From the Blog

The UU Humanists' Blog is a curated blog -- this means we highly encourage members and those with an interest in Humanism within the Unitarian Universalist tradition to submit articles for publication. The blog is curated so we may negotiate edits for clarity or length and we reserve the right to not publish every submitted article.

This means that the blog's content reflects the diversity of the opinions of the authors and is not just the "official party line" of the Association. As Humanists, we welcome diversity of opinion and encourage civil discourse through comments on these posts and on our social media pages.

A Question for the Religion of Peace

The following is the question I asked at the “Meet the Muslims” panel discussion that was sponsored by our church.  My aim was to see how they would answer the question but also to raise their consciousness about the presence of a substantial constituency of non believers in the general population and to face them with the implications of their scripture for that constituency.

A QUESTION FOR THE RELIGION OF PEACE

My name is David Miller and I am Minister Emeritus of the Unitarian Universalist Church of Worcester.  We are sponsoring this panel discussion in the spirit of the verse in Quran 49:13 that says “…we…made you into nations and tribes, that ye may know each other (not that ye may despise each other).”  (Abdullah Yussuf Ali translation)

This winter I have been re-reading the Holy Quran to refresh my memory about its contents. Read more about A Question for the Religion of Peace »

Relax: #Humanism Is Not Mack the Knife

Small Humanist groups are popping up and organizing around the US, some as independent groups, some as interest groups within larger Unitarian Universalist congregations. This movement has drawn some interesting reactions . . .

I know these reactions well, because one of the oddities about my position as a minister at First Unitarian Society of Minneapolis is that many people I meet know up front that I’m a Humanist. Often I get asked to speak various places because I’m a Humanist, but sometimes I meet up with a hostility that surprises me. I’ve even had people say out of the blue, “I KNOW there’s a God!” To which I don’t have much of a response . . . “That’s nice for you”? Or should I take the time to explain that Humanism isn’t really much about that question?

There seems to be a fear that Humanism is a corrosive force that must be contained, a genie in a lamp that must be kept bottled up at all costs. Now, sure, I know that there are those in the freethought community, especially among newly-converted atheists, who do wield reason like a sharp razor. But I’m not one of those, and most Humanists aren’t. Read more about Relax: #Humanism Is Not Mack the Knife »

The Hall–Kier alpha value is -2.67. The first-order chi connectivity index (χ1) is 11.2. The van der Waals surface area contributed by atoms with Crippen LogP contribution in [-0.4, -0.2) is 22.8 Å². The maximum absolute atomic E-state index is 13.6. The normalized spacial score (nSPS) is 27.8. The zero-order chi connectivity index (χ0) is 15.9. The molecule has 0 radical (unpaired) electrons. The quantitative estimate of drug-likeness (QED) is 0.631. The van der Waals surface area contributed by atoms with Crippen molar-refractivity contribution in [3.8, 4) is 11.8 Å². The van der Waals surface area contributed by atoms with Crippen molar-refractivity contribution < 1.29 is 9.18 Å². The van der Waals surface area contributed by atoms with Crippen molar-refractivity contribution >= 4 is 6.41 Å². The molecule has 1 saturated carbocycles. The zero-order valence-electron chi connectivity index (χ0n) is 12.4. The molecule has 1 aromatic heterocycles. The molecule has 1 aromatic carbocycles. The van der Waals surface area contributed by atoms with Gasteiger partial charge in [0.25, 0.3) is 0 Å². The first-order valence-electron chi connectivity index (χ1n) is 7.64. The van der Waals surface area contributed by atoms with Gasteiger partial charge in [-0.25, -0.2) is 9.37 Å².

Freethinker Friendly Application

Use this form to apply for the Freethinker Friendly designation for your congregation. The form will send email to the Freethinker Friendly committee (a subset of the UU Humanist Association's board). 

How did your congregation accomplish the four requirements of the Freethinker Friendly program?

Please review the program requirments on the Freethinker Friendly page and then indicate below how your congregation met each requirement. A few paragraphs is sufficient for each.

Please have one of your ministers or other congregational leader (in the case of lay-led congregations) indicate how the Freethinker Friendly designation fits in with the congregation's mission.

Happy New Year!

Another year's over and a new one's just begun!

Happy New Year, everyone! 2015 was filled with accomplishments for the UU Humanist Association and 2016 is shaping up to be equally exciting. Last year we: Read more about Happy New Year! »

Applications Being Accepted for Freethinker Friendly Congregations

Let people outside your congregation know that UU communities are welcoming to atheists, agnostics, humanists, and other non-theists, and that you value diversity and questioning. A large part of the growing percentage of Americans who have left supernatural beliefs behind still value community and are not anti-religious -- they still seek supportive, loving relationships and a place to belong where they can give back through service. Read more about Applications Being Accepted for Freethinker Friendly Congregations »

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